RR:C19 Evidence Scale rating by reviewer:
Potentially informative. The main claims made are not strongly justified by the methods and data, but may yield some insight. The results and conclusions of the study may resemble those from the hypothetical ideal study, but there is substantial room for doubt. Decision-makers should consider this evidence only with a thorough understanding of its weaknesses, alongside other evidence and theory. Decision-makers should not consider this actionable, unless the weaknesses are clearly understood and there is other theory and evidence to further support it.
From a large dataset, the authors selected a cohort of 16,277 patients who had positive COVID-19 PCR test. BERG’s Bayesian AI analytic was then used to generate 19 “causal” networks identifying 239 features as influencing mortality among the full cohort and sub-cohorts. A complete-case logistic regression with 25 main effect terms was used to identify features with low p-values. The authors used regularized logistic regression with elastic net penalization on 5 imputed datasets with 25 main terms, 300 pair-wise terms, and 7 squared terms. The authors found the MSE to be minimized when using only LASSO penalization. The authors then ran LASSO logistic regression across 10,000 bootstrapped datasets (generated from 10 imputed datasets) and looked at the median of the coefficient estimates and at the bootstrapped confidence intervals. Additionally, authors examined the proportion of these regressions in which each feature under examination was selected. The author’s primary conclusion identifies ondansetron “as the main factor associated with improved survival in mechanically ventilated COVID-19 patients.” Secondary conclusions confirm other beneficial medications and laboratory indicators consistent with previous literature.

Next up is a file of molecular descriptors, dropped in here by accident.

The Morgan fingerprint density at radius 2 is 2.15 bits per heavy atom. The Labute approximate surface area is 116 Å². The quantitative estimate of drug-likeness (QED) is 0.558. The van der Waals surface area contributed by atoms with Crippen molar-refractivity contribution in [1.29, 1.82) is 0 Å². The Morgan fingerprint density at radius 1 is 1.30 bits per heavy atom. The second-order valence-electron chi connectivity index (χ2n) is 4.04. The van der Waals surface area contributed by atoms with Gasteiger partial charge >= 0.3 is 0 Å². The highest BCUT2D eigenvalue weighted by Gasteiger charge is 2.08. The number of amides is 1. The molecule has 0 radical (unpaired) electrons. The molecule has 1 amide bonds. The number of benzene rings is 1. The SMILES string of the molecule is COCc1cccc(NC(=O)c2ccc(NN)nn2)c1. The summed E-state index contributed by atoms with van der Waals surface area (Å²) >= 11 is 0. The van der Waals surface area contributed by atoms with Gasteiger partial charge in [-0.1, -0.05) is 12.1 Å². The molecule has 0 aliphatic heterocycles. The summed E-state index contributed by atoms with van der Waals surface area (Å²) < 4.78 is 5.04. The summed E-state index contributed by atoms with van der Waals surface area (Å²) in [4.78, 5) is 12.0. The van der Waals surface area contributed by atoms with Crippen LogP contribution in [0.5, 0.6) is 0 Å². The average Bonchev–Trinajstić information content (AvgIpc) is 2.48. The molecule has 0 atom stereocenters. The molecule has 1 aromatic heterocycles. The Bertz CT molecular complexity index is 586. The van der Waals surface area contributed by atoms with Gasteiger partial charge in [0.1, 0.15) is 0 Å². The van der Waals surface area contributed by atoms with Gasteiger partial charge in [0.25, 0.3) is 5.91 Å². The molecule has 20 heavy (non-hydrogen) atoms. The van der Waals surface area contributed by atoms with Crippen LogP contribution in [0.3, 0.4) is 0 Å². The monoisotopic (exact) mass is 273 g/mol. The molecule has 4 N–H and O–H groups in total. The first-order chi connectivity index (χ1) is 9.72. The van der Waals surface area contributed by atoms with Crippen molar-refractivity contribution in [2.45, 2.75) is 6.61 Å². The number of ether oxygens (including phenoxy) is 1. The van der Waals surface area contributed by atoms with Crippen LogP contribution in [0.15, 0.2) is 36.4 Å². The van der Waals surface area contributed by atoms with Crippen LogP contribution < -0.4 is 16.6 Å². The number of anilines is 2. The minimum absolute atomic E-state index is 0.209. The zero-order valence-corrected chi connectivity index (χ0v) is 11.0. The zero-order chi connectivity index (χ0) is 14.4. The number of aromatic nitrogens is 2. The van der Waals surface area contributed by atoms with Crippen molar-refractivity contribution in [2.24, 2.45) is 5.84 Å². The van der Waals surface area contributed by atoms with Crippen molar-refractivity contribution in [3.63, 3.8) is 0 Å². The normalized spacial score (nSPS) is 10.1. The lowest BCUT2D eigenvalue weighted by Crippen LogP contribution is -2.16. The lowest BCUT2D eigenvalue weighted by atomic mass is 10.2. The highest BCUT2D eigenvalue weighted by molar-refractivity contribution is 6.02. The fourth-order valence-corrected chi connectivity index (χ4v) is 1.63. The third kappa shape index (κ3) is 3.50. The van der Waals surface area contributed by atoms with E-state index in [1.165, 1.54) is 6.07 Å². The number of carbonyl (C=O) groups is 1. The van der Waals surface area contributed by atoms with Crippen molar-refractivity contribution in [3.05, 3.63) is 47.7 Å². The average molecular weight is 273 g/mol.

1. Why did the authors not adjust for multiple comparisons? Given the order of features under consideration, the number of significant findings in this paper could be consistent with chance. It is encouraging, as the authors point out, that most of the effect estimates found in their study are consistent at least in direction with existing literature. This does not, however, exclude the possibility that the findings regarding ondansetron occur in their data by chance. The coefficient estimates for the ondansetron and on ventilator interaction is large by comparison to other estimates given in the paper, so it’s possible the signal detected regarding ondansetron would not disappear after correcting for multiple comparisons, which could make the author’s conclusions stronger.
2. It is not surprising that the regressions in the second half of the paper agree with the feature selection made in the first half of the paper. Since the authors used the same data for feature selection and for estimation, I do not think it is fair to use the results from one (regression) as confirmation of the other. This is possibly the explanation for the dominance of LASSO over ridge regression in the glmnet applications.
1. Causality can be inferred from assumptions about networks, not based on the strength of prediction for a given network. As such, I caution against conclusions of causality such as those made by the authors regarding ondansetron treatment and COVID mortality.
2. I recommend authors include log-odds ratio estimates that incorporate main effect coefficients (e.g. the log-odds ratio comparing those with and without ondansetron among those ON a ventilator would have two terms: e^(-0.0797-0.365) = e^(- 0.4447)=0.641)